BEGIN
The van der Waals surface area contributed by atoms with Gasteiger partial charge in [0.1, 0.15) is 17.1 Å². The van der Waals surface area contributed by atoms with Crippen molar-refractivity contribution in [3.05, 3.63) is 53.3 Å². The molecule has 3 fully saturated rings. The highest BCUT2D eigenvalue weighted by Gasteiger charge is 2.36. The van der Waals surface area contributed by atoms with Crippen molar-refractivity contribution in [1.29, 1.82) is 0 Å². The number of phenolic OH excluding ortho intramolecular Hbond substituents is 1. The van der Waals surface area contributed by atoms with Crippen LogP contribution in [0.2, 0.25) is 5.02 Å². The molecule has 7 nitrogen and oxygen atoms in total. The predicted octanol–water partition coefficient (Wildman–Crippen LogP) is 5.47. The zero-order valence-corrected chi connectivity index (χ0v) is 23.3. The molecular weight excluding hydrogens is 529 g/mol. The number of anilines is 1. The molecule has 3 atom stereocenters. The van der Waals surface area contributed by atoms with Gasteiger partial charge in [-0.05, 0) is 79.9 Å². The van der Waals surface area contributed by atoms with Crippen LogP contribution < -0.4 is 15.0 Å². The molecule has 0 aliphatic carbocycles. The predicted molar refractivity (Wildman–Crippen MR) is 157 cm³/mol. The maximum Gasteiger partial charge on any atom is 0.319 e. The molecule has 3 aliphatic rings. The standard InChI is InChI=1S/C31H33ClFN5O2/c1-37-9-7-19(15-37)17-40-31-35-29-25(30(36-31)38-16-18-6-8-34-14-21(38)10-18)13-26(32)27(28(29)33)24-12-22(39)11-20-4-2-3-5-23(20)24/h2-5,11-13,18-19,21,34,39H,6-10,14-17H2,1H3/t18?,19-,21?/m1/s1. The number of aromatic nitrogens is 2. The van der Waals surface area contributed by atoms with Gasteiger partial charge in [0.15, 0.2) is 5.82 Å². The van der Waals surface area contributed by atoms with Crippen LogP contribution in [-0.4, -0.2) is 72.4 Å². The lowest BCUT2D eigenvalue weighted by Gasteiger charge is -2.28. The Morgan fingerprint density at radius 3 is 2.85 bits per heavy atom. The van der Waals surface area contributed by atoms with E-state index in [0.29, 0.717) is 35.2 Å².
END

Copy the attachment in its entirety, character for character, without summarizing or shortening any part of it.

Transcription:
The van der Waals surface area contributed by atoms with Gasteiger partial charge in [0.1, 0.15) is 17.1 Å². The van der Waals surface area contributed by atoms with Crippen molar-refractivity contribution in [3.05, 3.63) is 53.3 Å². The molecule has 3 fully saturated rings. The highest BCUT2D eigenvalue weighted by Gasteiger charge is 2.36. The van der Waals surface area contributed by atoms with Crippen molar-refractivity contribution in [1.29, 1.82) is 0 Å². The number of phenolic OH excluding ortho intramolecular Hbond substituents is 1. The van der Waals surface area contributed by atoms with Crippen LogP contribution in [0.2, 0.25) is 5.02 Å². The molecule has 7 nitrogen and oxygen atoms in total. The predicted octanol–water partition coefficient (Wildman–Crippen LogP) is 5.47. The zero-order valence-corrected chi connectivity index (χ0v) is 23.3. The molecular weight excluding hydrogens is 529 g/mol. The number of anilines is 1. The molecule has 3 atom stereocenters. The van der Waals surface area contributed by atoms with Gasteiger partial charge in [-0.05, 0) is 79.9 Å². The van der Waals surface area contributed by atoms with Crippen LogP contribution < -0.4 is 15.0 Å². The molecule has 0 aliphatic carbocycles. The predicted molar refractivity (Wildman–Crippen MR) is 157 cm³/mol. The maximum Gasteiger partial charge on any atom is 0.319 e. The molecule has 3 aliphatic rings. The standard InChI is InChI=1S/C31H33ClFN5O2/c1-37-9-7-19(15-37)17-40-31-35-29-25(30(36-31)38-16-18-6-8-34-14-21(38)10-18)13-26(32)27(28(29)33)24-12-22(39)11-20-4-2-3-5-23(20)24/h2-5,11-13,18-19,21,34,39H,6-10,14-17H2,1H3/t18?,19-,21?/m1/s1. The number of aromatic nitrogens is 2. The van der Waals surface area contributed by atoms with Gasteiger partial charge in [0.15, 0.2) is 5.82 Å². The van der Waals surface area contributed by atoms with Crippen LogP contribution in [-0.4, -0.2) is 72.4 Å². The lowest BCUT2D eigenvalue weighted by Gasteiger charge is -2.28. The Morgan fingerprint density at radius 3 is 2.85 bits per heavy atom. The van der Waals surface area contributed by atoms with E-state index in [0.29, 0.717) is 35.2 Å².